1. Breathe

Try to make your body supple and relaxed and try to breathe deeply while you still can. The less panicky you enter the arena, the better chances you stand to hold out.

  1. Through hell

This is hell. This is death, or the nearest you’ll ever get to feeling death’s hot breath. Or rather cold in your case. If there’s any way you can find peace with this fact, you’re probably either an accomplished Stoic or yogi. Either way, any tiny bit may help to get you through another second.

  1. Exhale

If your torturers pour water from cups or jugs, they may need a few seconds between each pour to refill or change the cup. These few seconds can be your lifeline. Once the water stops, exhale sharply and forcefully, which will blow a great amount of water out of your system and may grant you a little bit of oxygen before the next pour begins. 

  1. Lie!

The little trick I promised? The best way to escape the waterboard is either by fighting your way out, which is quite unlikely since you’re strapped onto a board, probably by armed people, or by convincing them you have what they want to hear. Lying your way out of your precarious situation may be your golden ticket. More on this below.

How to fool your captors while undergoing waterboarding?

Even US officials concluded that victims of waterboarding will do anything to get out of their situation, so there’s a high chance of them making up stories, as reportedly happened with 9-11 suspect Khalid Sheikh Mohammed, when held on a CIA site in Poland where he was waterboarded 183 times during 15 sessions. He told the CIA an elaborate story about an Al-Qaeda plan to recruit African American Muslim converts in Montana, which he later admitted to have made up just to make the torture stop. In other words, preparing a plausible, coherent, and detailed nonsense story to distract your torturers and show them you’re actually cooperating, could be the best way to avoid repeated waterboarding.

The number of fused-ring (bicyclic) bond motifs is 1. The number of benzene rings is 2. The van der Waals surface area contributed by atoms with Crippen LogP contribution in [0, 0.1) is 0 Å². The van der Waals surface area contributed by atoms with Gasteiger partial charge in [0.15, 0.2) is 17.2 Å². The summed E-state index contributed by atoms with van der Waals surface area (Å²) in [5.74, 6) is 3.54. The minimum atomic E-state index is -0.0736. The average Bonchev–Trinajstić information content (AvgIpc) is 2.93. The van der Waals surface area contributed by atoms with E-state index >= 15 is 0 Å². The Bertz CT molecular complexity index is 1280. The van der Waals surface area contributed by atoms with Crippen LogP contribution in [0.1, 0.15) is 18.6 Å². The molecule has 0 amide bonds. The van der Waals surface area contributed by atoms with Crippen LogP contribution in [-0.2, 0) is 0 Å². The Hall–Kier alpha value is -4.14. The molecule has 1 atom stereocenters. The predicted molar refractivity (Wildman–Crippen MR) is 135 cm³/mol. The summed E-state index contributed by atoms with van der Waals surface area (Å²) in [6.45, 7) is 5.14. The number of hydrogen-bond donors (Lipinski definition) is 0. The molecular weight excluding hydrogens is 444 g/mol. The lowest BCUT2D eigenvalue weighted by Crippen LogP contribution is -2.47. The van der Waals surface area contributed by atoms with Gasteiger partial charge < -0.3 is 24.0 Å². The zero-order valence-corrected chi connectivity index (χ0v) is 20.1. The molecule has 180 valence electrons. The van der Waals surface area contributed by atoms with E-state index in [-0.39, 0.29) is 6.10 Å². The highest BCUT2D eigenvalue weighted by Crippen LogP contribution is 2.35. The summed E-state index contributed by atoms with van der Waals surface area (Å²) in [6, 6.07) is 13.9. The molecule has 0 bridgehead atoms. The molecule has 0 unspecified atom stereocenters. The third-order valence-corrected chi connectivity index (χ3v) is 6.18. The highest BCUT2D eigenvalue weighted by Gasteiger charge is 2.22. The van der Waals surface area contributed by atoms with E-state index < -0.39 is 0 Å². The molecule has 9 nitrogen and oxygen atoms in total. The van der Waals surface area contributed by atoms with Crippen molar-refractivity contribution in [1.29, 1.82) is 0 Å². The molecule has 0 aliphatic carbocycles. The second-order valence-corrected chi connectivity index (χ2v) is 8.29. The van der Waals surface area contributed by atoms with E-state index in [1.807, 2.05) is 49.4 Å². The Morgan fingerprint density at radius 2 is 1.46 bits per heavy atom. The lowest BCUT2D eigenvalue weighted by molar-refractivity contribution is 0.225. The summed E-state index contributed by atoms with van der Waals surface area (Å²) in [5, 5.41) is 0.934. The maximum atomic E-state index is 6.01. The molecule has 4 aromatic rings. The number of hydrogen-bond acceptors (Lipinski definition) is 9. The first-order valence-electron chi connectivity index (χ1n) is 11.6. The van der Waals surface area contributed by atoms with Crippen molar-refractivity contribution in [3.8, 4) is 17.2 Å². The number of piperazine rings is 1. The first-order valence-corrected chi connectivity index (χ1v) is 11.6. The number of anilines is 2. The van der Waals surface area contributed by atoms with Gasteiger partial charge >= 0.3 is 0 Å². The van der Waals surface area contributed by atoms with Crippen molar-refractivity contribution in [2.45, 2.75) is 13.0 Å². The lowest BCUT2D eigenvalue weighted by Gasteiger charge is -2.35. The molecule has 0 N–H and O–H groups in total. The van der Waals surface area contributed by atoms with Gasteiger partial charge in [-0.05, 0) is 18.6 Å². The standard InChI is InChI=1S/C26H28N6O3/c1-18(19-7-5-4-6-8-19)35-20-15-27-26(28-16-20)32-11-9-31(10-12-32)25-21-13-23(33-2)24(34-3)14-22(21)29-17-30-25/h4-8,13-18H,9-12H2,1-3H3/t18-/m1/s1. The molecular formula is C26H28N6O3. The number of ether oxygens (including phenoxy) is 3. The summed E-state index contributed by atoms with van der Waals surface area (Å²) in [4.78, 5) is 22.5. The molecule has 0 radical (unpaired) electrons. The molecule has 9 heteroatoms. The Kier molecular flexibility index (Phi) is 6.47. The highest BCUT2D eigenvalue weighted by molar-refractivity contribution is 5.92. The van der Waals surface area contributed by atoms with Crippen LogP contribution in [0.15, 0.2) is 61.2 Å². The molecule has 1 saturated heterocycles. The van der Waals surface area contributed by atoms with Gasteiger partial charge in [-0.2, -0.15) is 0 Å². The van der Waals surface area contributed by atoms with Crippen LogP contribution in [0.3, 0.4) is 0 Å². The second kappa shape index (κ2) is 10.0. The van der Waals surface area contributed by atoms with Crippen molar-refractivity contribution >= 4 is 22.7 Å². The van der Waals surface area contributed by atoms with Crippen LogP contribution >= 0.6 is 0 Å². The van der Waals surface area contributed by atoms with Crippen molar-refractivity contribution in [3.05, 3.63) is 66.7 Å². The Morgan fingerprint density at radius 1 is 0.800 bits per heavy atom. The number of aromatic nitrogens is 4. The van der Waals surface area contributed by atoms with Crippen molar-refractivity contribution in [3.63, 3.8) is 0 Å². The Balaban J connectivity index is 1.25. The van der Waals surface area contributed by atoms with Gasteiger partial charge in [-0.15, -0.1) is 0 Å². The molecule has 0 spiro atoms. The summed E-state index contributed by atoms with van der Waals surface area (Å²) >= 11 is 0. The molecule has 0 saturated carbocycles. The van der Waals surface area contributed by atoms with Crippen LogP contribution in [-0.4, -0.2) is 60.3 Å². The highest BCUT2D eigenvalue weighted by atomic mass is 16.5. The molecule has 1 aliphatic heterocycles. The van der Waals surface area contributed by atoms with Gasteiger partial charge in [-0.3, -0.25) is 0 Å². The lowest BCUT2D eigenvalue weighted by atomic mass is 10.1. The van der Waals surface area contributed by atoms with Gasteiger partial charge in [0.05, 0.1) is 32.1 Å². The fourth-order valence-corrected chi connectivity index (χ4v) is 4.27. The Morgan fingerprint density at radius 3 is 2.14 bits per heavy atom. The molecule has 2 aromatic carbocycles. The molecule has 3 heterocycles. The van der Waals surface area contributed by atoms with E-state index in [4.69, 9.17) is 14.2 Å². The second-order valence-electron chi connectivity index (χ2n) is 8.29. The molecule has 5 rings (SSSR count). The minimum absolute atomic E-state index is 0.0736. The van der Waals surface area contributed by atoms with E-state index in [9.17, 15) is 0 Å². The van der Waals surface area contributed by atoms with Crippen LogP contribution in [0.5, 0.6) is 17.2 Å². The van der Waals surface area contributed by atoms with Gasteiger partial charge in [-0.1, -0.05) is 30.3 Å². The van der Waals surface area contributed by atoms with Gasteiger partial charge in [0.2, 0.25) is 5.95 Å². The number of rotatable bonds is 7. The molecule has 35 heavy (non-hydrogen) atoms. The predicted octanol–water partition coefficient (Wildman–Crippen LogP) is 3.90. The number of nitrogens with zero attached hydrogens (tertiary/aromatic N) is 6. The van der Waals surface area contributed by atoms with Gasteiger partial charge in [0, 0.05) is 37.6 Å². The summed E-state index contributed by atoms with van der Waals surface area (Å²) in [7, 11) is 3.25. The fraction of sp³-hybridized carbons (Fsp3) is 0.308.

A 2014 CIA report even says that waterboarding is not effective for acquiring intelligence or gaining cooperation from detainees. Unlike some politicians claim, Osama bin Laden was not captured after a breakthrough using waterboarding, but through conventional interrogation methods.

Another example, seen with BBC-journalist Chris Sampson, is that people who are being waterboarded will even admit to having been born a bunny rabbit. Anything to make it stop.

One more disturbing reconstruction on the box some waterboarded prisoners were in below:


To be honest, I can’t share much of real practical use for those strapped onto the waterboard, nor words of solace, other than the fact that you probably won’t die.

Being mentally prepared is one of the best ways to survive waterboarding. But regardless of your assumed mental readiness or breath-holding ability, this form of torture can have long-lasting physical and psychological effects on you, and will make you feel like you’re actually dying. Even the most hardened combatants are likely to give in within moments of being on the waterboard. 

So, for once, I suggest lying is the way. Preparing a good-sounding bogus story is the best way to keep yourself dry and away from the waterboard.

A bit more on the political dimension of waterboarding, together with the tragic story of Suleiman Abdullah Salim, a Tanzanian man who was handed over to the CIA by a Somali warlord, while they were actually looking for a Yemeni national with a similarly sounding name. He describes his traumas of 5 years of torture, including being waterboarded.